Attic Ventilation and Duct Sealing Energy Efficient Maintenance

Attic Ventilation and Duct Sealing

Two Key Ways to Decrease Your Energy Bill and Increase Your Comfort Level

One of the biggest complaints that many homeowners have is high energy bills, especially during the cold months of winter and the hot months of summer. Many of those same homeowners feel like there isn’t anything they can do about their high utility payments, but that’s simply not true for many people. Often, two of the key contributors to high energy bills are poor attic ventilation and an inefficiently sealed HVAC (heating/ventilation/air conditioning) system. If this is true in your home, you’re in luck. There are two key ways that you can decrease your energy bill and increase your comfort level at the same time — even during the height of the hot or cold season.

Attic Ventilation

Let’s begin at the top of your house. Proper attic ventilation is a key contributor to maintaining a comfortable temperature in your home without breaking the bank. Most homes are designed to allow air to enter the attic space beneath the eaves and escape through vents installed along the ridge of the roof.

Unfortunately, many attics end up with clogged eave vents after attic insulation has been installed. These plugged vents can lead to attic temperatures of nearly 150 degrees, sometimes even higher. Temperatures like this can be both dangerous and detrimental to your energy bill costs. In addition to high attic temperatures, improper attic ventilation can also trap moisture in your attic, leading to the possibility of mold or rot attacking your home.

If your home does have blocked or clogged vents in the attic, you will want to work toward restoring proper attic ventilation. Thankfully, the key to restoring proper attic ventilation is relatively simple. The vents along your eaves will need to be cleaned out, which may include moving, shifting, or working around the insulation that has been installed in your attic. Once the vents are accessible, baffles can be installed to help keep those opening clear and direct air through your attic, helping to maintain comfortable, safe temperatures in your home.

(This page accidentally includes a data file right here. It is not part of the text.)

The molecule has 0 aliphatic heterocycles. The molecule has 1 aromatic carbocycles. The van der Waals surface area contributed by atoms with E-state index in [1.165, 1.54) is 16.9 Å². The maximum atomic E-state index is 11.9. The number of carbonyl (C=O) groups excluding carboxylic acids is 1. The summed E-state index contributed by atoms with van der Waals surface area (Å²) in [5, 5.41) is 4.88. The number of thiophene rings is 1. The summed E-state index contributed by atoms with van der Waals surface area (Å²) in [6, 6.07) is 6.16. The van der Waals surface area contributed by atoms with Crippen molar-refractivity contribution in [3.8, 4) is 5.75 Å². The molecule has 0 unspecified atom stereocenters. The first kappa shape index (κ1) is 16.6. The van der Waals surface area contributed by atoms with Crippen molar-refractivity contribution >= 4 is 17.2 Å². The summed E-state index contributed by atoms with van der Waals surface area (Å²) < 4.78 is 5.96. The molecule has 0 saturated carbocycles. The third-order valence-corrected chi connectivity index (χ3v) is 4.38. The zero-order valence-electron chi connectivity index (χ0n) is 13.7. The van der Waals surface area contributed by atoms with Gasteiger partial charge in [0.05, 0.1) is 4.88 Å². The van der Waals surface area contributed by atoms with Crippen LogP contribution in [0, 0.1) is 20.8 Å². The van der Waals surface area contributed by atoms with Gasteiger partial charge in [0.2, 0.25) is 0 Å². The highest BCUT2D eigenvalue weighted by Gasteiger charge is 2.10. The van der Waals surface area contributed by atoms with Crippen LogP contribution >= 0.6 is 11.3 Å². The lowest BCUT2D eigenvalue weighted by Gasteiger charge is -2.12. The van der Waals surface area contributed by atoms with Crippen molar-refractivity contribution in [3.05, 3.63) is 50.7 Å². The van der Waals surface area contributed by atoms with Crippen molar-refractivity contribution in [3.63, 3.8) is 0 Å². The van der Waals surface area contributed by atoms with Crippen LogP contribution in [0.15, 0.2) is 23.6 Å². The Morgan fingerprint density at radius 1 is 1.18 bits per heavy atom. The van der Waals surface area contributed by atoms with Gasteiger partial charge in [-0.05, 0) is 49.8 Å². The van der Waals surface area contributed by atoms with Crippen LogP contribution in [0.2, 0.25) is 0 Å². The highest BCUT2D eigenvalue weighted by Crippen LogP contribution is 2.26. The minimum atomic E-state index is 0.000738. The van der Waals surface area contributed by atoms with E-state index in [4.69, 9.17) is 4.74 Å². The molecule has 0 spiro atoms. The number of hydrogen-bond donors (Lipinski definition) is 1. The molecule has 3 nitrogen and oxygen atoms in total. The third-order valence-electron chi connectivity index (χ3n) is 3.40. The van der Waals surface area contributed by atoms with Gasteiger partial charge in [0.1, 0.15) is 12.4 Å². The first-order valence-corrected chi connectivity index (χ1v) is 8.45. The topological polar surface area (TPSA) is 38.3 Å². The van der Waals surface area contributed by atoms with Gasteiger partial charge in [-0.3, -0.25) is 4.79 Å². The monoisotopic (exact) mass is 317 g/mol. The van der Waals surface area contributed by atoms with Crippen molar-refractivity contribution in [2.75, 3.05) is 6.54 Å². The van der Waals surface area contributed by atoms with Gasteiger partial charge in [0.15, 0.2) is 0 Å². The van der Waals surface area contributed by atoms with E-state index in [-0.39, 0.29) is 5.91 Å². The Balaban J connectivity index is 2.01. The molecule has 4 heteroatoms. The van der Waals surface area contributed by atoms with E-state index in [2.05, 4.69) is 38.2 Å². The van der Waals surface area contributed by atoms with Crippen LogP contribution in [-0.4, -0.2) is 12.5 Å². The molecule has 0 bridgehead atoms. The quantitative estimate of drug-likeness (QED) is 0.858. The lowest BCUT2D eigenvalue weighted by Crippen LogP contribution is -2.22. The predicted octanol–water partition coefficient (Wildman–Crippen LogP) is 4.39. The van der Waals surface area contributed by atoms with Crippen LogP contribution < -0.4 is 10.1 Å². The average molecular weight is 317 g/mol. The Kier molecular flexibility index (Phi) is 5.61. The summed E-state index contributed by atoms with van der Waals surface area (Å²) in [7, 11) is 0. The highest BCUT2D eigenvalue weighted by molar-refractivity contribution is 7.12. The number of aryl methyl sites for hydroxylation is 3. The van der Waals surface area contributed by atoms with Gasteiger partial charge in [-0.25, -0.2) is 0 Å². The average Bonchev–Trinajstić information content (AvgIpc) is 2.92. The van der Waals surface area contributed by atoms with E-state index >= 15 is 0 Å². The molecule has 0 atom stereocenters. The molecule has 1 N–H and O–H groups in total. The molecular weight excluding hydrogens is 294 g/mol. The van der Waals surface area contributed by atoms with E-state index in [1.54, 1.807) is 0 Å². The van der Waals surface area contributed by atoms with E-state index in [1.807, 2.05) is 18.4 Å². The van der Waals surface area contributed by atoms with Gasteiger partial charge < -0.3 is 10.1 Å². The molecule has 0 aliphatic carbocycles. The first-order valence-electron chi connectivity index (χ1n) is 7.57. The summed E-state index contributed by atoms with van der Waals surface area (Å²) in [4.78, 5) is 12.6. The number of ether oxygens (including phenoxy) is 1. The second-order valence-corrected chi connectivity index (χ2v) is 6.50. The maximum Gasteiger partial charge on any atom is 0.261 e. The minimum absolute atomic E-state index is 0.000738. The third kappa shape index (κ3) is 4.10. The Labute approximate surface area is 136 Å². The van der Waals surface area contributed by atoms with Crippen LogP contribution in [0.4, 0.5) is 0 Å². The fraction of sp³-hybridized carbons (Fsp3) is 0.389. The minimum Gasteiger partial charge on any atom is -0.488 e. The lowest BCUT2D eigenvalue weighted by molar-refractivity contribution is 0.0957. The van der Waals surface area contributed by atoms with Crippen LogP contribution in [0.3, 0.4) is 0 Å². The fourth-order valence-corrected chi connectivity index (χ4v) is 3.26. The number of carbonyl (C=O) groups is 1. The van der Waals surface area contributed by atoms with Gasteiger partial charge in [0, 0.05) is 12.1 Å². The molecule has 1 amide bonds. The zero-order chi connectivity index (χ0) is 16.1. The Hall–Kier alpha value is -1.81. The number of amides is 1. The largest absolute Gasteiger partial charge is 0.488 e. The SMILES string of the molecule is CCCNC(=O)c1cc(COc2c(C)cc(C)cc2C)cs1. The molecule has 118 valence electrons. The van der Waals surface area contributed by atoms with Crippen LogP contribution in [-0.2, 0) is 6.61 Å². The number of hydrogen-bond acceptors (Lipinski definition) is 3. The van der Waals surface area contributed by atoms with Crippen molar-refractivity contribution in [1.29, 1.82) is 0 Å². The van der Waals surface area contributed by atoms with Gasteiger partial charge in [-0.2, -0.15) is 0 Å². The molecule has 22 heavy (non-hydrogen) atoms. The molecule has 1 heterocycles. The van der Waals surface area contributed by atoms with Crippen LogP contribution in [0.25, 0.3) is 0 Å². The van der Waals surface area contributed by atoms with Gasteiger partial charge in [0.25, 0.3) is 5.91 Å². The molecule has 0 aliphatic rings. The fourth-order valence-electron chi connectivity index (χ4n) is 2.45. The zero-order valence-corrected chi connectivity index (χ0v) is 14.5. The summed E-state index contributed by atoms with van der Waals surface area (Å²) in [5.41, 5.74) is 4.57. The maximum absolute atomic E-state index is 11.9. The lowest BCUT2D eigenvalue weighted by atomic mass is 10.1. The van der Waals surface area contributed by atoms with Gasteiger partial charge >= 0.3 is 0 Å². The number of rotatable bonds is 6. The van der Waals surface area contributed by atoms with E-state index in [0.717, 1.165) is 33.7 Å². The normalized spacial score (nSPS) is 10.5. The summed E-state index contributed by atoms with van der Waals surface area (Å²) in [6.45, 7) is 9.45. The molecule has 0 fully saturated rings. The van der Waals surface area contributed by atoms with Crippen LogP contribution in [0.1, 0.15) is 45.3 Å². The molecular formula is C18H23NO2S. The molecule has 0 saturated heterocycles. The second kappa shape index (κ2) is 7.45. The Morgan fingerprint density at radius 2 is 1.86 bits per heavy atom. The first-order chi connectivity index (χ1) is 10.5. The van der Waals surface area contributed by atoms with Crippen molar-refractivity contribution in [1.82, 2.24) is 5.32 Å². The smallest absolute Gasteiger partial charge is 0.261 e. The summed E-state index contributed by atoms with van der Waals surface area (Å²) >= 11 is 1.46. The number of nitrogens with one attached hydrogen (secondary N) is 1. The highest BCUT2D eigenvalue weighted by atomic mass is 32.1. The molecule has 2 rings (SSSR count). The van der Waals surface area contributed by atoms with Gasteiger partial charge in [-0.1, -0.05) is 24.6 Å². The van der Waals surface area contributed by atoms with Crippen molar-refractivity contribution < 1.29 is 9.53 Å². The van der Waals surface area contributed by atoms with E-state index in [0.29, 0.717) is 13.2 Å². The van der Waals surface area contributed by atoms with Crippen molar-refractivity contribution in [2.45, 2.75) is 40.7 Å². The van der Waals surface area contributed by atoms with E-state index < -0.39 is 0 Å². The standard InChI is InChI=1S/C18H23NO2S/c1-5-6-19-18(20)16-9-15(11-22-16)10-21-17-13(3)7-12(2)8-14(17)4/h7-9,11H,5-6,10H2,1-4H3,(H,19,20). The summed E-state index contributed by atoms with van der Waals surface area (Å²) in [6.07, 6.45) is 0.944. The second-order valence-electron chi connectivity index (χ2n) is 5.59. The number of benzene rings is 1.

Duct Sealing

The other common culprit in high energy bills that we wanted to talk about today, inefficiently sealed HVAC systems, is a little less centralized and, therefore, a little bit tougher to take care of. In many HVAC systems — especially forced-air heating and cooling systems — ducts are used to distribute heated or cooled air throughout your home. Most of the time, these ducts are made of flexible metal material. Many other HVAC elements are made of sheet metal, and the connections between these different elements and the ductwork are frequently not properly sealed.

When the connection points in these systems aren’t properly sealed, your HVAC system could be losing as much as 25 percent of your heated or cooled air before it ever enters your home. These unsealed or improperly sealed sections can include:

  • Supply lines
  • Folded edges
  • Joints
  • Returns
  • Registers

In addition to allowing heated or cooled air to escape, these unsealed or improperly sealed areas can lead to poor air pressure and circulation throughout your home. Sealing these areas can improve your HVAC system efficiency, which means lower costs for your heating and cooling needs. It will also typically help to prevent some dust from entering your home.

Nobody wants to pay high energy bills, but nobody wants to come home to a cold home in the winter or a hot home in the summer, either. That’s why you installed an HVAC system in the first place (or bought a home that already had one), right? So why not make sure that you can be comfortable all year round by making a few simple improvements around your home?

As a homeowner, these types of improvements and their upkeep are an incredibly important part of making sure that you and your family can enjoy your home all year round. Both attic ventilation and duct sealing can be somewhat time consuming projects, and they may cost you some money up front. But both of these simple tasks can help you save hundreds or even thousands of dollars every year on your energy bills.

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